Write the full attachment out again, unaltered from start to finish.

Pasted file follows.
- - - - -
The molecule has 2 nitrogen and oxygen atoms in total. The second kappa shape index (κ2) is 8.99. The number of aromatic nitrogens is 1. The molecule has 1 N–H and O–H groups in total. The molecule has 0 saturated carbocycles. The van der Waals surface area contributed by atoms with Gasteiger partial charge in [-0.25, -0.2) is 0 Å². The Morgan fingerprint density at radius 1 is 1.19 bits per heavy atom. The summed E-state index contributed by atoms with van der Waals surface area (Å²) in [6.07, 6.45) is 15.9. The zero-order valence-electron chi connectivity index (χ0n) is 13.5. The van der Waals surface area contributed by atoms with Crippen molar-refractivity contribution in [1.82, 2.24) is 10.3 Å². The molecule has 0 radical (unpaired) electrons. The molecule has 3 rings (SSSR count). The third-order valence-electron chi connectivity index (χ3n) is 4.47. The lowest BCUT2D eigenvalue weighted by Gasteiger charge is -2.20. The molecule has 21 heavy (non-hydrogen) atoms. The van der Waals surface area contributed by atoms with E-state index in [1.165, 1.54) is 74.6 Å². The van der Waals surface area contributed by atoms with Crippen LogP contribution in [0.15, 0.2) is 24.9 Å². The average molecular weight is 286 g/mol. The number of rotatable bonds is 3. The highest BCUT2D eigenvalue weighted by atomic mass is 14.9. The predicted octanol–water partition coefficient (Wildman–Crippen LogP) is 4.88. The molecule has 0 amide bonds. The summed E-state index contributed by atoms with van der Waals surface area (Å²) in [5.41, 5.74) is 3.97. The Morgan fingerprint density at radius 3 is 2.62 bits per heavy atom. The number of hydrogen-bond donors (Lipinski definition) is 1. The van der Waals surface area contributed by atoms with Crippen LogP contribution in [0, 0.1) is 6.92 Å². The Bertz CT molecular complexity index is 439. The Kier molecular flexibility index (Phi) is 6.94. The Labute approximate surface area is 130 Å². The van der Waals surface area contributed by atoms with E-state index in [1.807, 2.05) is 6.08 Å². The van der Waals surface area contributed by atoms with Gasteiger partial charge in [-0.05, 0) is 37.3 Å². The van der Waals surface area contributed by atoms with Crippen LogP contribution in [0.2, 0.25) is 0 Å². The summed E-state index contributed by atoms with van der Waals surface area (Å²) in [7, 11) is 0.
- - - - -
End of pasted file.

The molecule has 2 nitrogen and oxygen atoms in total. The second kappa shape index (κ2) is 8.99. The number of aromatic nitrogens is 1. The molecule has 1 N–H and O–H groups in total. The molecule has 0 saturated carbocycles. The van der Waals surface area contributed by atoms with Gasteiger partial charge in [-0.25, -0.2) is 0 Å². The Morgan fingerprint density at radius 1 is 1.19 bits per heavy atom. The summed E-state index contributed by atoms with van der Waals surface area (Å²) in [6.07, 6.45) is 15.9. The zero-order valence-electron chi connectivity index (χ0n) is 13.5. The van der Waals surface area contributed by atoms with Crippen molar-refractivity contribution in [1.82, 2.24) is 10.3 Å². The molecule has 0 radical (unpaired) electrons. The molecule has 3 rings (SSSR count). The third-order valence-electron chi connectivity index (χ3n) is 4.47. The lowest BCUT2D eigenvalue weighted by Gasteiger charge is -2.20. The molecule has 21 heavy (non-hydrogen) atoms. The van der Waals surface area contributed by atoms with E-state index in [1.165, 1.54) is 74.6 Å². The van der Waals surface area contributed by atoms with Crippen LogP contribution in [0.15, 0.2) is 24.9 Å². The average molecular weight is 286 g/mol. The number of rotatable bonds is 3. The highest BCUT2D eigenvalue weighted by atomic mass is 14.9. The predicted octanol–water partition coefficient (Wildman–Crippen LogP) is 4.88. The molecule has 0 amide bonds. The summed E-state index contributed by atoms with van der Waals surface area (Å²) in [5.41, 5.74) is 3.97. The Morgan fingerprint density at radius 3 is 2.62 bits per heavy atom. The number of hydrogen-bond donors (Lipinski definition) is 1. The van der Waals surface area contributed by atoms with Crippen LogP contribution in [0, 0.1) is 6.92 Å². The Bertz CT molecular complexity index is 439. The Kier molecular flexibility index (Phi) is 6.94. The Labute approximate surface area is 130 Å². The van der Waals surface area contributed by atoms with E-state index in [1.807, 2.05) is 6.08 Å². The van der Waals surface area contributed by atoms with Gasteiger partial charge in [-0.05, 0) is 37.3 Å². The van der Waals surface area contributed by atoms with Crippen LogP contribution in [0.2, 0.25) is 0 Å². The summed E-state index contributed by atoms with van der Waals surface area (Å²) in [7, 11) is 0.